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  1.  33
    Questioning 'Participation': A Critical Appraisal of its Conceptualization in a Flemish Participatory Technology Assessment.Michiel van Oudheusden - 2011 - Science and Engineering Ethics 17 (4):673-690.
    This article draws attention to struggles inherent in discourse about the meaning of participation in a Flemish participatory technology assessment (pTA) on nanotechnologies. It explores how, at the project’s outset, key actors (e.g., nanotechnologists and pTA researchers) frame elements of the process like ‘the public’ and draw on interpretive repertoires to fit their perspective. The examples call into question normative commitments to cooperation, consensus building, and common action that conventionally guide pTA approaches. It is argued that pTA itself must reflect (...)
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  2.  43
    Participation Beyond Consensus? Technology Assessments, Consensus Conferences and Democratic Modulation.Jeroen Van Bouwel & Michiel Van Oudheusden - 2017 - Social Epistemology 31 (6):497-513.
    In this article, we inquire into two contemporary participatory formats that seek to democratically intervene in scientific practice: the consensus conference and participatory technology assessment. We explain how these formats delegitimize conflict and disagreement by making a strong appeal to consensus. Based on our direct involvement in these formats and informed both by political philosophy and science and technology studies, we outline conceptions that contrast with the consensus ideal, including dissensus, disclosure, conflictual consensus and agonistic democracy. Drawing on the notion (...)
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  3.  3
    Co-Creating Nano-Imaginaries: Report of a Delphi-Exercise.Lieve Goorden, Johan Evers, Michiel Van Oudheusden & Marian Deblonde - 2008 - Bulletin of Science, Technology and Society 28 (5):372-389.
    In the first phase of the research project Nanotechnologies for Tomorrow's Society, the research consortium explored a variety of futuristic visions or technoscientific imaginaries. This exploration took the form of a Policy Delphi, adapted to the particular objective of jointly constructing nano-imaginaries, taking participants' personal visions of possible future applications and societal issues as a starting point. The participants were nanoresearchers, as well as societal experts and primary involved citizens. In this article, the authors describe the theoretical frame that inspired (...)
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  4.  2
    Learning From Incidents and Incident Reporting: Safety Governance at a Belgian Nuclear Research Center.Michiel van Oudheusden & Nicolas Rossignol - 2017 - Science, Technology, and Human Values 42 (4):679-702.
    This article examines how incidents are governed in a Belgian Nuclear Research Center by way of an incident reporting system named Retour d’Experiences. Drawing on a documentary analysis of incident reports, interviews, and focus groups with personnel, it illustrates how REX enacts a safety governmentality centered on identifying incident causes and culprits. As this governmentality mode obscures the epistemic and political character of incidents, it closes down important opportunities for collective learning about safety and safety governance. It is argued that (...)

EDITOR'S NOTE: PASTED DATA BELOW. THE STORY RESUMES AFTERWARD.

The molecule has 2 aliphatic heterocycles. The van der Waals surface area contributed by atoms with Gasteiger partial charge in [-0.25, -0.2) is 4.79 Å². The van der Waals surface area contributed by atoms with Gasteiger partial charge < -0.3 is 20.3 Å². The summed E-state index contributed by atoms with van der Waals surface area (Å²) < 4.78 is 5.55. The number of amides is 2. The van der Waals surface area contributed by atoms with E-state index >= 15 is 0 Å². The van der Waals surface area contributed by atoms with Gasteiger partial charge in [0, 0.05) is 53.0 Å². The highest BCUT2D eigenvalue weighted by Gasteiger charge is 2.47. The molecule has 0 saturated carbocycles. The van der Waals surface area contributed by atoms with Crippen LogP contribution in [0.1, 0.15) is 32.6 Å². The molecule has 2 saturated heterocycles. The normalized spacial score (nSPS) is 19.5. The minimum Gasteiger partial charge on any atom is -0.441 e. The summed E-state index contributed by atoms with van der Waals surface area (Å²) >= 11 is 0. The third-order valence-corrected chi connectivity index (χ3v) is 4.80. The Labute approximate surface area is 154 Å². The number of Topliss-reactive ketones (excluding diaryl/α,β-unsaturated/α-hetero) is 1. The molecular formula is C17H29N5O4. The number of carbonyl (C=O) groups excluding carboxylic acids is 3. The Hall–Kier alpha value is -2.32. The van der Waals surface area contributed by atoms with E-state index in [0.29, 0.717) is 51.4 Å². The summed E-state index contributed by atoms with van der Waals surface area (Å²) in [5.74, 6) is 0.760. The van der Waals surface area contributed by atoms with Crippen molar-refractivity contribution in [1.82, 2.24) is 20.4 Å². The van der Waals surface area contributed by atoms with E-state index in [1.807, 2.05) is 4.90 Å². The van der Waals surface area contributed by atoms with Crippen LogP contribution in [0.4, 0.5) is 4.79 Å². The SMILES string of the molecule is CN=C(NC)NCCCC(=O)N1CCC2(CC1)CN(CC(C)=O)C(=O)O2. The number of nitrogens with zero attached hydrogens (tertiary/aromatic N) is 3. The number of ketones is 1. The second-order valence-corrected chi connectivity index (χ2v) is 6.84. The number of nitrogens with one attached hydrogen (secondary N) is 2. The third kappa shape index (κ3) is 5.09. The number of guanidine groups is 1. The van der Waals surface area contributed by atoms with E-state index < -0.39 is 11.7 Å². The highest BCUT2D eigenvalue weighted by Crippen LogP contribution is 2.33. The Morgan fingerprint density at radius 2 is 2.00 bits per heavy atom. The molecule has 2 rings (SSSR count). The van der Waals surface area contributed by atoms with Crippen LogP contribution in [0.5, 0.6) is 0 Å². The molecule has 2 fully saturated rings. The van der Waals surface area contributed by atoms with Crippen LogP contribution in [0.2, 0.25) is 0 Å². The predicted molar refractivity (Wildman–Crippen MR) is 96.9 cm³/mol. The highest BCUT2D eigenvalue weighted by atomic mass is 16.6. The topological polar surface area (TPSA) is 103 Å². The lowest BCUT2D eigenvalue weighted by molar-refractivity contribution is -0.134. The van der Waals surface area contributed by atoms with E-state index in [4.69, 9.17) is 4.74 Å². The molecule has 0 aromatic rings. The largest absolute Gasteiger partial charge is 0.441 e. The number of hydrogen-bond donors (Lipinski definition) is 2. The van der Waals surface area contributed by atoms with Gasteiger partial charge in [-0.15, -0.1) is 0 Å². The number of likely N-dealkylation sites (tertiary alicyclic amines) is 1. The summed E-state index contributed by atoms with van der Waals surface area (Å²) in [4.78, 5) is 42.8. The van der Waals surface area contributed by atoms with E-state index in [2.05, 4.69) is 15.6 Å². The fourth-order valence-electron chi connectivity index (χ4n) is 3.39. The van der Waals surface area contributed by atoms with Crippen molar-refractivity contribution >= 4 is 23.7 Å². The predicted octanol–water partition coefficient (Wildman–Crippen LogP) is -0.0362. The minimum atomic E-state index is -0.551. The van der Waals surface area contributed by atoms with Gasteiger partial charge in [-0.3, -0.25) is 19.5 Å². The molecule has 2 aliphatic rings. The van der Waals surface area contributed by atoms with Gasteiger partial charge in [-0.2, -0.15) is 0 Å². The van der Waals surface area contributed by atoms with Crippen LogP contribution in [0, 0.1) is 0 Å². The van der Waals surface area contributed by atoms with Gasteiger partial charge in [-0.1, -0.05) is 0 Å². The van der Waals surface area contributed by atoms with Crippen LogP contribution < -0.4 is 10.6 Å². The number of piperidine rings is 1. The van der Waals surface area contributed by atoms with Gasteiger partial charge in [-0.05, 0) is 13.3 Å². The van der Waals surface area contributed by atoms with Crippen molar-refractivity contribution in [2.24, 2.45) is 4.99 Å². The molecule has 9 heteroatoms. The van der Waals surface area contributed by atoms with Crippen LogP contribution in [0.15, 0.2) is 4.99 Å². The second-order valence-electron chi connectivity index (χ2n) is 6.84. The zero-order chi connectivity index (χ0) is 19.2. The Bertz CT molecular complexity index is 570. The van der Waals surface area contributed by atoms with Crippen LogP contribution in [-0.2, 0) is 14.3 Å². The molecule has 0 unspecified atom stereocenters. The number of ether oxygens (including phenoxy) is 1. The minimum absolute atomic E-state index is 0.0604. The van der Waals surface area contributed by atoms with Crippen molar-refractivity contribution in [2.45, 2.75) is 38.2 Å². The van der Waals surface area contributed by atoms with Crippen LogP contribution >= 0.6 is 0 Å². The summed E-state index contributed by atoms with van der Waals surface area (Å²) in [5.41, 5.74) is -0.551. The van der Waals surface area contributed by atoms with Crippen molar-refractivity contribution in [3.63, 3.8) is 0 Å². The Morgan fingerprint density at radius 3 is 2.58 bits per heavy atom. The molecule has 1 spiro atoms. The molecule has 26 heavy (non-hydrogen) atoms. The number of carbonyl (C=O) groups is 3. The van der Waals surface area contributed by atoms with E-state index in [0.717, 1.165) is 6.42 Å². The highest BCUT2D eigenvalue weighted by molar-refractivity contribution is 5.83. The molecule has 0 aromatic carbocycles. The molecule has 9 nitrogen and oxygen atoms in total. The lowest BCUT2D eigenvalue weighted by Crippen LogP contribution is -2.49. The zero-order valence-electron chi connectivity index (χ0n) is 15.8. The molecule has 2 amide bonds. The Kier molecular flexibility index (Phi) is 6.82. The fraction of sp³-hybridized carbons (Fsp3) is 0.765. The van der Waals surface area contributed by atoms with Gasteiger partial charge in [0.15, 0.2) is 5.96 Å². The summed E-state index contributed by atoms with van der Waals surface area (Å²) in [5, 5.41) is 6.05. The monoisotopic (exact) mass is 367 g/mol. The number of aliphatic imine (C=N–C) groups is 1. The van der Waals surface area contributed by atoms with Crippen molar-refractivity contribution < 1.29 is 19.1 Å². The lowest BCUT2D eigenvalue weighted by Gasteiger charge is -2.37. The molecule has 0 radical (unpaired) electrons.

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  5.  38
    Lose One Another... And Find One Another in Nanospace. ‘Nanotechnologies for Tomorrow’s Society: A Case for Reflective Action Research in Flanders ’. [REVIEW]Lieve Goorden, Michiel Van Oudheusden, Johan Evers & Marian Deblonde - 2008 - NanoEthics 2 (3):213-230.
    The main objective of the Flemish research project ‘Nanotechnologies for tomorrow’s society’ (NanoSoc) is to develop and try out an interactive process as a suitable methodology for rendering nanoresearchers aware of underlying assumptions that guide nanotech research and integrating social considerations into the research choices they face. In particular, the NanoSoc process should sustain scientists’ capacities to address growing uncertainties on the strategic, scientific and public acceptance level. The article elaborates on these uncertainties and involved dilemmas scientists are facing and (...)
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  6.  1
    Flanders Ahead, Wallonia Behind (But Catching Up): Reconstructing Communities Through Science, Technology, and Innovation Policy Making.Pierre Delvenne, Nathan Charlier & Michiel Van Oudheusden - 2017 - Bulletin of Science, Technology and Society 37 (4):185-198.
    Drawing on a documentary analysis of two socioeconomic policy programs, one Flemish, the other Walloon, and a discourse analysis of how these programs are received in one Flemish and one Francophone quality newspaper, this article illustrates how Flanders and Wallonia both seek to become top-performing knowledge-based economies. The article discerns a number of discursive repertoires, such as “Catching up,” which policy actors draw on to legitimize or question the transformation of Flanders and Wallonia into KBEs. The “Catching up” repertoire places (...)
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